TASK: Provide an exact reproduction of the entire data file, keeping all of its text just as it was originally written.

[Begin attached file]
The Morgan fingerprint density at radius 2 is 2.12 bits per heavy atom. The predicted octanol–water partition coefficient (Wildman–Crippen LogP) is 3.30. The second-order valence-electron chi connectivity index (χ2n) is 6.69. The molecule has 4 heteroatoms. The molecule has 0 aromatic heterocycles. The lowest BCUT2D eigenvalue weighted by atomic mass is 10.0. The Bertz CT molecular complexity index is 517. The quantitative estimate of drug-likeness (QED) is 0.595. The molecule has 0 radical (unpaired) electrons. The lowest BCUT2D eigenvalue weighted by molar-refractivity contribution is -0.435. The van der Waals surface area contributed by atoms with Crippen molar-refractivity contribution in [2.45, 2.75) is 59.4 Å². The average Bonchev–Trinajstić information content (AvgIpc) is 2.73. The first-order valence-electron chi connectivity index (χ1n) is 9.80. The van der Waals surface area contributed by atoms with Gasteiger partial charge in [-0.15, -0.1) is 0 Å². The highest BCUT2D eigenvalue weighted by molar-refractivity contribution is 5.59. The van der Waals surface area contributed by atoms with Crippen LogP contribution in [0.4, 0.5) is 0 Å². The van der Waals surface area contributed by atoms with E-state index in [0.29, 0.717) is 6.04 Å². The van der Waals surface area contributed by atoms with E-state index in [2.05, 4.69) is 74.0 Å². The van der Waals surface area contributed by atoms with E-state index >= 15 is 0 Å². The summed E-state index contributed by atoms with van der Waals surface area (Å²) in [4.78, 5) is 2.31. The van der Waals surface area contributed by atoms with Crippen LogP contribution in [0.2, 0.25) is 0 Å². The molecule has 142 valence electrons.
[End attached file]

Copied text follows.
The Morgan fingerprint density at radius 2 is 2.12 bits per heavy atom. The predicted octanol–water partition coefficient (Wildman–Crippen LogP) is 3.30. The second-order valence-electron chi connectivity index (χ2n) is 6.69. The molecule has 4 heteroatoms. The molecule has 0 aromatic heterocycles. The lowest BCUT2D eigenvalue weighted by atomic mass is 10.0. The Bertz CT molecular complexity index is 517. The quantitative estimate of drug-likeness (QED) is 0.595. The molecule has 0 radical (unpaired) electrons. The lowest BCUT2D eigenvalue weighted by molar-refractivity contribution is -0.435. The van der Waals surface area contributed by atoms with Crippen molar-refractivity contribution in [2.45, 2.75) is 59.4 Å². The average Bonchev–Trinajstić information content (AvgIpc) is 2.73. The first-order valence-electron chi connectivity index (χ1n) is 9.80. The van der Waals surface area contributed by atoms with Gasteiger partial charge in [-0.15, -0.1) is 0 Å². The highest BCUT2D eigenvalue weighted by molar-refractivity contribution is 5.59. The van der Waals surface area contributed by atoms with Crippen LogP contribution in [0.4, 0.5) is 0 Å². The van der Waals surface area contributed by atoms with E-state index in [0.29, 0.717) is 6.04 Å². The van der Waals surface area contributed by atoms with E-state index in [2.05, 4.69) is 74.0 Å². The van der Waals surface area contributed by atoms with E-state index >= 15 is 0 Å². The summed E-state index contributed by atoms with van der Waals surface area (Å²) in [4.78, 5) is 2.31. The van der Waals surface area contributed by atoms with Crippen LogP contribution in [0.2, 0.25) is 0 Å². The molecule has 142 valence electrons.